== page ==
VP Update – Incubation Centre: Project Launch

By Omkar Singh – Dear Students, This year after discussions with the Students’ Union VP Omkar Singh, ARU has launched a project to consider the further enhancement…

By Omkar Singh

Back at the start of this academic year, Omkar Singh shared an article with The Ruskin Journal detailing his ambition to provide an Incubation Centre for students at ARU. The aim of this centre was to provide a space for students to congregate and work together on their ideas. Today, he is here to share an update with us about where the project is now. This update comes in the form of a letter by two of the university’s Vice Chancellors as well as an SU Chief Executive.

Dear Students,

This year after discussions with the Students’ Union VP Omkar Singh, ARU has launched a project to consider the further enhancement of enterprise and entrepreneurship support and experiences for our students. This project is sponsored by Prof. Yvonne Barnett, Deputy Vice Chancellor (Research and Innovation) whilst the steering group is chaired by Prof Gary Packham, Pro Vice Chancellor and Dean of the Faculty of Business and Law.

The steering group has agreed to undertake a feasibility study to understand the demand for and sector best practice associated with Enterprise Innovation Centres. These centres include, as part of their offer, business start-up space for students.

As part of the feasibility study, this year’s ‘Big Pitch’ competition is being used as a pilot to measure the demand for and likely engagement with an enterprise centre offering incubation space for students at ARU. In addition, the Faculty of Business and Law has also funded 5 MBA internships for students to support this project.  These 5 interns will be working alongside the SU and the VP Business and Law

Both the University and Students’ Union are extremely excited by this programme of work and are fully committed to providing an enterprising future for all our students.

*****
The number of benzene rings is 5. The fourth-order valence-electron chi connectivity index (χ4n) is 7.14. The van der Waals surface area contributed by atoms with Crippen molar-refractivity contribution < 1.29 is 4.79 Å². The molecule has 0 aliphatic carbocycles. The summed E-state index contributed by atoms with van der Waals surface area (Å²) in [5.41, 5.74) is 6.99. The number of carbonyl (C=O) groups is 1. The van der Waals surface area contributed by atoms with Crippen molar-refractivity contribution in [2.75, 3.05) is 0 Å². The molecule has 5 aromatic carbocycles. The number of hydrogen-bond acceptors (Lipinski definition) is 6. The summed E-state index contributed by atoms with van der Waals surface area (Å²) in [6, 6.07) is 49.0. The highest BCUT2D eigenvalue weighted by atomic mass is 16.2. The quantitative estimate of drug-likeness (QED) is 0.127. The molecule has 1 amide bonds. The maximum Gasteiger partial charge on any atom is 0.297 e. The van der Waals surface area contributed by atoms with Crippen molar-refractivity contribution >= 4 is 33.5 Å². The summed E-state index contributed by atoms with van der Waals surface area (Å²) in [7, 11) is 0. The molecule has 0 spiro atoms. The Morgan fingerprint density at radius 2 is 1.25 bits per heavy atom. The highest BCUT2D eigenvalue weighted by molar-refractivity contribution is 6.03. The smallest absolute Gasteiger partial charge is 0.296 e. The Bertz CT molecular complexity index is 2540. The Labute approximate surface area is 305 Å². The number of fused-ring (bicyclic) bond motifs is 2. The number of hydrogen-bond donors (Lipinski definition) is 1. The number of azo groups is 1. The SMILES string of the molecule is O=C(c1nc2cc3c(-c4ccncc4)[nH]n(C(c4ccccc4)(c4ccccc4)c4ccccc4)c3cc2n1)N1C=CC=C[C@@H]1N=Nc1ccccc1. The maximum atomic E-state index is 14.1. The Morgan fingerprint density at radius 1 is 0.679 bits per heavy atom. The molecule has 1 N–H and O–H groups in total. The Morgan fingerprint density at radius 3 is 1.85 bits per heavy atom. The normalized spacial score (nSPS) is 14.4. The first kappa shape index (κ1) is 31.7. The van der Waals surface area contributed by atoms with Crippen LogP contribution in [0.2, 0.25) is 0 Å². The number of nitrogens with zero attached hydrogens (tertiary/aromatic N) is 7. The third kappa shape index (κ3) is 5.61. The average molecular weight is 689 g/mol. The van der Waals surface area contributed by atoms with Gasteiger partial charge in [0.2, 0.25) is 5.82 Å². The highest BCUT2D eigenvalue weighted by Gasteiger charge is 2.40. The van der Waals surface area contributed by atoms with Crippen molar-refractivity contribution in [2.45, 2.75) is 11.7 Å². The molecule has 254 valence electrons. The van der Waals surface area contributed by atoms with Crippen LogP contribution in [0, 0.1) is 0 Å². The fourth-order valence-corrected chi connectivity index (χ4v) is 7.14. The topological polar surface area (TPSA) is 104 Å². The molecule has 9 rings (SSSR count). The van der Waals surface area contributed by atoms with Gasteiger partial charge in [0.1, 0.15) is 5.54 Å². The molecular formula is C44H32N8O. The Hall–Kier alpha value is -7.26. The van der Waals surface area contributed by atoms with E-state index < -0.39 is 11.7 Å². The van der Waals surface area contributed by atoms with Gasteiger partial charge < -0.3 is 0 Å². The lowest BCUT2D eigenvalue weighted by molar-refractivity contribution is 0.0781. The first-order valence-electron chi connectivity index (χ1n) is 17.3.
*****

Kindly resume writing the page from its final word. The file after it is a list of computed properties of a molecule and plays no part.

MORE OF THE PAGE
Prof. Yvonne Barnett,

Deputy Vice Chancellor (Research and Innovation)

Prof Gary Packham,

Pro Vice Chancellor and Dean of the Faculty of Business and Law

John Valerkou,

Chief Executive, Students’ Union

Images: Provided by Omkar Singh. Main image by Tyler Franta on Unsplash.


Tottenham Hotspur: Road To A Trophy?

By Lorenzo Barba – It has been 13 years since Tottenham (also known as Spurs) have last won a trophy. 13 years of disappointment, semi final upsets and supporters not wanting…

By Lorenzo Barba

It has been 13 years since Tottenham (also known as Spurs) have last won a trophy. 13 years of disappointment, semi final upsets and supporters not wanting to go into work out of the fear of being socially outcast by their coworkers. However, this might be about to change. Spurs have recently made it into the Carabao Cup Final. It is here where they will play against Manchester City at Wembley Stadium on April 25th, 2021. 

Opening Round: A Win Without Playing?

Admittedly, their cup campaign started out with a helping of luck as Tottenham’s first opponent of five, Leyton Orient, pulled out of the game due to COVID related reasons. This meant that Tottenham were awarded a win automatically, and were therefore able to advance into the next tournament round immediately. This also meant that the team were far more rested for the next round against their arch rivals, Chelsea. While Tottenham had a very lucky break with this result, a win is a win as the saying goes.

Round Of 16: London Rivals Crumble Against Spurs